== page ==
“This historic season of The Bachelor should not be marred or overshadowed by my mistakes or diminished by my actions,” the host and producer of the ABC reality show said in an Instagram post.
“To that end, I have consulted with Warner Bros. and ABC and will be stepping aside for a period of time and will not join for the After the Final Rose special.”
This is the 25th season of ABC’s enormously popular reality dating franchise and the first in which ABC cast a Black man, Matt James, as the show’s star.
Harrison had apologized on Wednesday after speaking out on behalf of Rachael Kirkconnell, a contestant who was reportedly photographed at an antebellum plantation-themed fraternity formal in 2018.
In Saturday’s post, Harrison wrote that he was “deeply remorseful” for the pain and damage his “ignorance” had brought to his “friends, colleagues and strangers alike.”
“To the Black community, to the BIPOC community: I am so sorry. My words were harmful. I am listening, and I truly apologize for my ignorance and any pain it caused you,” Harrison wrote.
“I want to give my heartfelt thanks to the people from these communities who I’ve had enlightening conversations with over the past few days, and I am so grateful to those who have reached out to help me on my path to anti-racism.”
Kirkconnell, in an Instagram post Thursday night, wrote that “her ignorance was racist” and that she “didn’t recognize how offensive and racist my actions were, but that doesn’t excuse them.”
She apologized to the communities and individuals her actions harmed and offended, and wrote that she is “ashamed about my lack of education.”
“I don’t think one apology means that I deserve your forgiveness, but rather I hope I can earn your forgiveness through my future actions,” she wrote.
Harrison did not say how long he would be stepping aside.
“I am dedicated to getting educated on a more profound and productive level than ever before,” he wrote. “I want to ensure our cast and crew members, to my friends, colleagues and our fans: this is not just a moment, but a commitment to much greater understanding that I will actively make every day.”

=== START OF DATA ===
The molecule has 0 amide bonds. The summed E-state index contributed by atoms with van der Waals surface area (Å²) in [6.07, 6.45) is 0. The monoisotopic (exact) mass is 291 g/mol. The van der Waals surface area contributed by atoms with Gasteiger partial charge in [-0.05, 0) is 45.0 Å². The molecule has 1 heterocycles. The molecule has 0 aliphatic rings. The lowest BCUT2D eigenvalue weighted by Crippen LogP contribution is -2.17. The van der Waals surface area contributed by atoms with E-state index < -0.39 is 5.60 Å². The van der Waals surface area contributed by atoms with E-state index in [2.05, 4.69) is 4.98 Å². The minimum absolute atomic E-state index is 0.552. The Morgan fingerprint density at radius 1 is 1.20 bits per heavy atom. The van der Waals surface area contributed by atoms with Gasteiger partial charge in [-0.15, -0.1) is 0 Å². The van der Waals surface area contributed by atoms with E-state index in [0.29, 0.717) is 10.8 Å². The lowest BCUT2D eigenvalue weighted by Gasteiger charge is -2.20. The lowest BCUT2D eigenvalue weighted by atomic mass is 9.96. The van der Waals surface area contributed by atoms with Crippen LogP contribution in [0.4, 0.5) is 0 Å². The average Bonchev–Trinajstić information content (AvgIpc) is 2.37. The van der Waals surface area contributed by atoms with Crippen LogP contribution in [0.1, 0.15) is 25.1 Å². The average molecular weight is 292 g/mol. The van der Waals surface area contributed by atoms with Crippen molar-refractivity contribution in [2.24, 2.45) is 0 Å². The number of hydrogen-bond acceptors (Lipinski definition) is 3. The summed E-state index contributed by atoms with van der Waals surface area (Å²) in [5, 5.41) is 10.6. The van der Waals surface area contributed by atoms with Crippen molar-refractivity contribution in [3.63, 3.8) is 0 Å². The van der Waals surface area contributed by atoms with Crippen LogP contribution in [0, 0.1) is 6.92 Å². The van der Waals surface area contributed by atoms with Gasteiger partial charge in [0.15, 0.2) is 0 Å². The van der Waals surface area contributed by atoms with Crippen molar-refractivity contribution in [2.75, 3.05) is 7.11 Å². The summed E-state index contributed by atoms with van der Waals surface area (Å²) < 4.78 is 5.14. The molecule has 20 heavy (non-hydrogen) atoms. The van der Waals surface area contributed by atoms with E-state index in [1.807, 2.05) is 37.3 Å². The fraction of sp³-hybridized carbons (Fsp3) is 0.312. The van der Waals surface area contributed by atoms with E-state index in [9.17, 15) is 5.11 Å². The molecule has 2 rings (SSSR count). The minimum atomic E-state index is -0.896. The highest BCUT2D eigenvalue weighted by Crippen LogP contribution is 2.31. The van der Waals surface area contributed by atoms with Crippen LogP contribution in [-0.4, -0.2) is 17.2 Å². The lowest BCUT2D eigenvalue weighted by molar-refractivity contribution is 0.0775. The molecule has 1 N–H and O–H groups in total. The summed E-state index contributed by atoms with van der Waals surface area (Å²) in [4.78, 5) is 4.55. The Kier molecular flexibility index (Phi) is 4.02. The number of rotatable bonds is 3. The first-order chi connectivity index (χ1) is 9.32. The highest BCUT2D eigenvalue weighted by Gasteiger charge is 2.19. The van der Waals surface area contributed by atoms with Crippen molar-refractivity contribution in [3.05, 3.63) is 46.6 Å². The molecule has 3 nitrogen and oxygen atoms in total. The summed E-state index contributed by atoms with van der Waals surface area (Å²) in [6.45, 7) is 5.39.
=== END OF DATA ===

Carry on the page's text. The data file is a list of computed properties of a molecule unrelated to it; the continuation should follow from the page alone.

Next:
Earlier this week, Harrison told “Extra” correspondent and former star of “The Bachelorette,” Rachel Lindsay, that Kirkconnell’s pictures were a long time ago and spoke out against cancel culture.
“I saw a picture of her at a sorority party five years ago and that’s it. Like, boom,” Harrison said, adding, “I’m like, ‘Really?’”
Lindsay replied, “The picture was from 2018 at an Old South antebellum party. That’s not a good look.”
Harrison replied, “Well, Rachel is it a good look in 2018? Or, is it not a good look in 2021? Because there’s a big difference.”
“It’s not a good look ever,” Lindsay said. “If I went to that party, what would I represent at that party?”
“You’re 100% right in 2021,” Harrison then said. “That was not the case in 2018. And again, I’m not defending Rachael. I just know that, I don’t know, 50 million people did that in 2018. That was a type of party that a lot of people went to. And again, I’m not defending it. I didn’t go to it.”
Harrison has since apologized for his original defense of Kirkconnell, writing on social media:
“To my Bachelor Nation family – I will always own a mistake when I make one, so I am here to extend a sincere apology. have this incredible platform to speak about love, and yesterday I took a stance on topics about which I should have been better informed.”
“While I do not speak for Rachael Kirkconnell, my intentions were simply to ask for grace in offering her an opportunity to speak on her own behalf,” he continued. “What I now realize I have done is cause harm by wrongly speaking in a manner that perpetuates racism, and for that I am so deeply sorry. I also apologize to my friend Rachel Lindsay for not listening to her better on a topic she has a first-hand understanding of, and humbly thank the members of Bachelor Nation who have reached out to me to hold me accountable. I promise to do better.”